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Building a stronger international school community

As we discussed in last week’s blog on assessing your school’s sense of community by surveying your teachers and students for their opinions, principals and school administrators should be prepared to receive some negative feedback. Perhaps it’s a symptom of soliciting opinions, but it’s hard to poll a group without receiving some mixed feedback.

That being said, don’t be discouraged. You can use this negative feedback as well as the constructive feedback to build upon your international school’s sense of community. By nature, international schools already may feel fragmented – there are often students and teachers of various cultural backgrounds in attendance, and an international school is distinctly different from local public schools.

We’ve included some tips below for establishing and strengthening your school community that shouldn’t take too much administrative effort.

Communicate frequently your school’s valuesif everyone within a school community understands what values are important, they will become part of the everyday conversations. When students are encouraged to rally around one another and support one another, it’s easier for them to see the value in being more compassionate with one another and building a classroom community.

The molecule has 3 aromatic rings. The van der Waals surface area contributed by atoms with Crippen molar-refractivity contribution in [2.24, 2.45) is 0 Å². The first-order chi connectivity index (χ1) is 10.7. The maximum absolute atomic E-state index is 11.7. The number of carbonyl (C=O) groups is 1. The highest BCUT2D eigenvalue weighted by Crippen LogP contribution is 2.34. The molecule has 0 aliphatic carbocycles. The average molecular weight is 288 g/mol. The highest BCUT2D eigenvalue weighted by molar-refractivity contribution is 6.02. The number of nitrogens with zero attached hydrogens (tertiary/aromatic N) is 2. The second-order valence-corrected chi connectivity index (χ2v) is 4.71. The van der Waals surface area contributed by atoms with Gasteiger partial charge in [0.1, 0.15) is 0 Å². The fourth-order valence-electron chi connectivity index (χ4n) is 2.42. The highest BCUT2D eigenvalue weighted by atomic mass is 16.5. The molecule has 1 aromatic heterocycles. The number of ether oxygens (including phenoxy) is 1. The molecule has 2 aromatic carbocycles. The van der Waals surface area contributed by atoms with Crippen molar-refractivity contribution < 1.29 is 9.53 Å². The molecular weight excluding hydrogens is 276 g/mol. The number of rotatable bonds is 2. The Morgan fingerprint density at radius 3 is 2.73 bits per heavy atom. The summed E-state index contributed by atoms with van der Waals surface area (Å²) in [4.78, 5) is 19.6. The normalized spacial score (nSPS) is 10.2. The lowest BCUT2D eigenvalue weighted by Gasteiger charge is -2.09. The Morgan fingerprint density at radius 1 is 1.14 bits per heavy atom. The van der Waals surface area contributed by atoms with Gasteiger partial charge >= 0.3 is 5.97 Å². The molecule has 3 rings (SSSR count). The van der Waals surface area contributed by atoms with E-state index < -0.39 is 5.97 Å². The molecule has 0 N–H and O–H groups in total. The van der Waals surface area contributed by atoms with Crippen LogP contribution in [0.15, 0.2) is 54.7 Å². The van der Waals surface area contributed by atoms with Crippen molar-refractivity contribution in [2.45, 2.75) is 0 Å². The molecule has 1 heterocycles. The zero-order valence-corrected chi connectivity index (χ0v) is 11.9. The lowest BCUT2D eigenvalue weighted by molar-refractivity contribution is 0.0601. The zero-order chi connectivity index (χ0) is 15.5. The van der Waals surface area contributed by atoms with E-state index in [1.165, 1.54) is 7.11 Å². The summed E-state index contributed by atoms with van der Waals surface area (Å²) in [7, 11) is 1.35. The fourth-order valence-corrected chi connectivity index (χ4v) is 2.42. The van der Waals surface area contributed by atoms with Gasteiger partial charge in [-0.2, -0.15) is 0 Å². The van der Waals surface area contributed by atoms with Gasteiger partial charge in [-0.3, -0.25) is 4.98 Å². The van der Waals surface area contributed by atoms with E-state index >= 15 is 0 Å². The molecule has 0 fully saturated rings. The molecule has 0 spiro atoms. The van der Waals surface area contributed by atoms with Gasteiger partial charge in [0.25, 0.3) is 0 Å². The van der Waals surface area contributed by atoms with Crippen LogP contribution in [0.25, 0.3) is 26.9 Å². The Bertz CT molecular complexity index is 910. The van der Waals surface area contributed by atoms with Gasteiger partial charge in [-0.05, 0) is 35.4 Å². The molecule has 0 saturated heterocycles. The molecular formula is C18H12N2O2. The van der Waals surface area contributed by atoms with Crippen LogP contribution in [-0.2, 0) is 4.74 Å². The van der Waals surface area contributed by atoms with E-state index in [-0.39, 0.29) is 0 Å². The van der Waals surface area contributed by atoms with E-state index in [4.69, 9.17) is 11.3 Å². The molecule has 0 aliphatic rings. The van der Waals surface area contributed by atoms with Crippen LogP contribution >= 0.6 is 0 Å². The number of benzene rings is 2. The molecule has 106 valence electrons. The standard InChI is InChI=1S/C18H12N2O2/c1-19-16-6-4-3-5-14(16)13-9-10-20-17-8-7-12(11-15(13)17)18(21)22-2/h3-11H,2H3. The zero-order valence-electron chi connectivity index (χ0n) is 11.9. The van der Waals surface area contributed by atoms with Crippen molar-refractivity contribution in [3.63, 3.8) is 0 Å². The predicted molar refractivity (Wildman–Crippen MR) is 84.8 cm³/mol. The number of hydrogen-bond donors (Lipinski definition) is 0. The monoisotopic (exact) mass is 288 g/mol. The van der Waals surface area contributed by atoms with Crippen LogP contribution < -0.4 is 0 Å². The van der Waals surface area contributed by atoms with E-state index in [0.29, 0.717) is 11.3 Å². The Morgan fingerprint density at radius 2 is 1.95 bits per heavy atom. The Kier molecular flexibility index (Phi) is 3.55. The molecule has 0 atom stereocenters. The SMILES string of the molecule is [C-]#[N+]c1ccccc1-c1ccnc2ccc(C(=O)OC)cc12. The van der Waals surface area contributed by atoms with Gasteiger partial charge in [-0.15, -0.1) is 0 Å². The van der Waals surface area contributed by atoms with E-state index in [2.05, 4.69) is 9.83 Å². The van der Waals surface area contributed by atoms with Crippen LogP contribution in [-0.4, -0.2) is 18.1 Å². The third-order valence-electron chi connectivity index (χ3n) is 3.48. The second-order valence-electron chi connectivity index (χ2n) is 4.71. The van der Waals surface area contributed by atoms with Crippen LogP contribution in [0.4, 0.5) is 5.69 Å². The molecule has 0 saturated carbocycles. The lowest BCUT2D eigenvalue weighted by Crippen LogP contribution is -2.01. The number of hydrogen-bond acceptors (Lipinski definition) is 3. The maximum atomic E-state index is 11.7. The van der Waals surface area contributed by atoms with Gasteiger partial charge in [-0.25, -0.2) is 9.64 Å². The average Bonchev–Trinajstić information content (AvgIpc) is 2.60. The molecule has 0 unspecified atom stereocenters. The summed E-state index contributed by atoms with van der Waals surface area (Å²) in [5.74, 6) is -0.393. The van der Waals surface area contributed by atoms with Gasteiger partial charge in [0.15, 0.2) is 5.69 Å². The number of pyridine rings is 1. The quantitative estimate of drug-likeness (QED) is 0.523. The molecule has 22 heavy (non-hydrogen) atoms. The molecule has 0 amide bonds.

Partner with the community In order to create a real sense of community or to ensure that your school becomes part of a larger community, it’s important to offer your students and staff a chance to see the community-at-large. If possible, seek opportunities to open your school up to the community or to do activities that will benefit the community (arts events, fundraising, plan day trips to museums, etc). It’s important to show teachers and students that their school is part of a bigger community.

Make the classroom a democratic place – when students feel as though they have a say in their classroom activities, it makes them feel that much more engaged in the day to day and in a sense of community.

One way to make the classroom a democratic place is to suggest to each of your teachers that they take the time to draft a Classroom Contract at the beginning of the year that everyone will be responsible for upholding. The contract can then be posted in a visible place and reviewed frequently. Then, both students and teachers can feel responsible for making the classroom the best that it can be.

Once the contract has been drafted, teachers can then check in to ensure it is being met through class meetings. These meetings can help students and teachers to set classroom norms, goals, and take time to problem solve. They also help to build peer relationships.

Using the feedback that you receive from teachers and students to adapt school practices to build a stronger community should become an important focus at any school. It aids in academic achievement and in creating a space where teachers and students feel safe and encouraged to thrive.

Do you know what really matters to your teaching candidates?